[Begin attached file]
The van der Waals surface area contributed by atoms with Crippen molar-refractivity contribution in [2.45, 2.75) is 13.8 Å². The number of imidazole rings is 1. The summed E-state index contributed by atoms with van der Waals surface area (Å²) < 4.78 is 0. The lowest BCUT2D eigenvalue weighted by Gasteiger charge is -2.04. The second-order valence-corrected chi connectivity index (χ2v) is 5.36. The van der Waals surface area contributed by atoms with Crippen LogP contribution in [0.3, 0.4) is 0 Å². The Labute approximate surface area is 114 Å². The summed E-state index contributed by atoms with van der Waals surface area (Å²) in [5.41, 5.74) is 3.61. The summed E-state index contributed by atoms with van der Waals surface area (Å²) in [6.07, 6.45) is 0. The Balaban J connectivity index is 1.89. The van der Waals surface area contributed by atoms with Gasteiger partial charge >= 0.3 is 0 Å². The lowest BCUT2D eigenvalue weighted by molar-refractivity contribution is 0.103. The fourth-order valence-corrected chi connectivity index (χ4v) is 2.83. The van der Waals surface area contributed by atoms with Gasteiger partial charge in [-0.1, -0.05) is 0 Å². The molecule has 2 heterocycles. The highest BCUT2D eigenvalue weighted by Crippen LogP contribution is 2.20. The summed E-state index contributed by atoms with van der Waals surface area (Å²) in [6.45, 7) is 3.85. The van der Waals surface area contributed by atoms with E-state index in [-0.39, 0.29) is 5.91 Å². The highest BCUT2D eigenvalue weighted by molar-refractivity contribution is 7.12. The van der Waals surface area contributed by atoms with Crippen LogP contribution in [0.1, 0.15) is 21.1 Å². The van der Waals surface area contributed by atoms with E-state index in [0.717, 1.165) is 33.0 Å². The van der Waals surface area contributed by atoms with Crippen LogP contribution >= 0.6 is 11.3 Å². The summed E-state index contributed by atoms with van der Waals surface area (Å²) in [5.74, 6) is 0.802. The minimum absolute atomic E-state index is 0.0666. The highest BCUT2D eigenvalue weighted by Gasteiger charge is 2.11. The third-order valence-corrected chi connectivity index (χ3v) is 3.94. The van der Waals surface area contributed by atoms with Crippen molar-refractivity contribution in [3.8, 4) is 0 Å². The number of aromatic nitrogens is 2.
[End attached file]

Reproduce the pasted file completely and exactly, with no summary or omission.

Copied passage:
The van der Waals surface area contributed by atoms with Crippen molar-refractivity contribution in [2.45, 2.75) is 13.8 Å². The number of imidazole rings is 1. The summed E-state index contributed by atoms with van der Waals surface area (Å²) < 4.78 is 0. The lowest BCUT2D eigenvalue weighted by Gasteiger charge is -2.04. The second-order valence-corrected chi connectivity index (χ2v) is 5.36. The van der Waals surface area contributed by atoms with Crippen LogP contribution in [0.3, 0.4) is 0 Å². The Labute approximate surface area is 114 Å². The summed E-state index contributed by atoms with van der Waals surface area (Å²) in [5.41, 5.74) is 3.61. The summed E-state index contributed by atoms with van der Waals surface area (Å²) in [6.07, 6.45) is 0. The Balaban J connectivity index is 1.89. The van der Waals surface area contributed by atoms with Gasteiger partial charge >= 0.3 is 0 Å². The lowest BCUT2D eigenvalue weighted by molar-refractivity contribution is 0.103. The fourth-order valence-corrected chi connectivity index (χ4v) is 2.83. The van der Waals surface area contributed by atoms with Gasteiger partial charge in [-0.1, -0.05) is 0 Å². The molecule has 2 heterocycles. The highest BCUT2D eigenvalue weighted by Crippen LogP contribution is 2.20. The summed E-state index contributed by atoms with van der Waals surface area (Å²) in [6.45, 7) is 3.85. The van der Waals surface area contributed by atoms with E-state index in [-0.39, 0.29) is 5.91 Å². The highest BCUT2D eigenvalue weighted by molar-refractivity contribution is 7.12. The van der Waals surface area contributed by atoms with Crippen LogP contribution in [0.1, 0.15) is 21.1 Å². The van der Waals surface area contributed by atoms with E-state index in [0.717, 1.165) is 33.0 Å². The van der Waals surface area contributed by atoms with Crippen LogP contribution >= 0.6 is 11.3 Å². The summed E-state index contributed by atoms with van der Waals surface area (Å²) in [5.74, 6) is 0.802. The minimum absolute atomic E-state index is 0.0666. The highest BCUT2D eigenvalue weighted by Gasteiger charge is 2.11. The third-order valence-corrected chi connectivity index (χ3v) is 3.94. The van der Waals surface area contributed by atoms with Crippen molar-refractivity contribution in [3.8, 4) is 0 Å². The number of aromatic nitrogens is 2.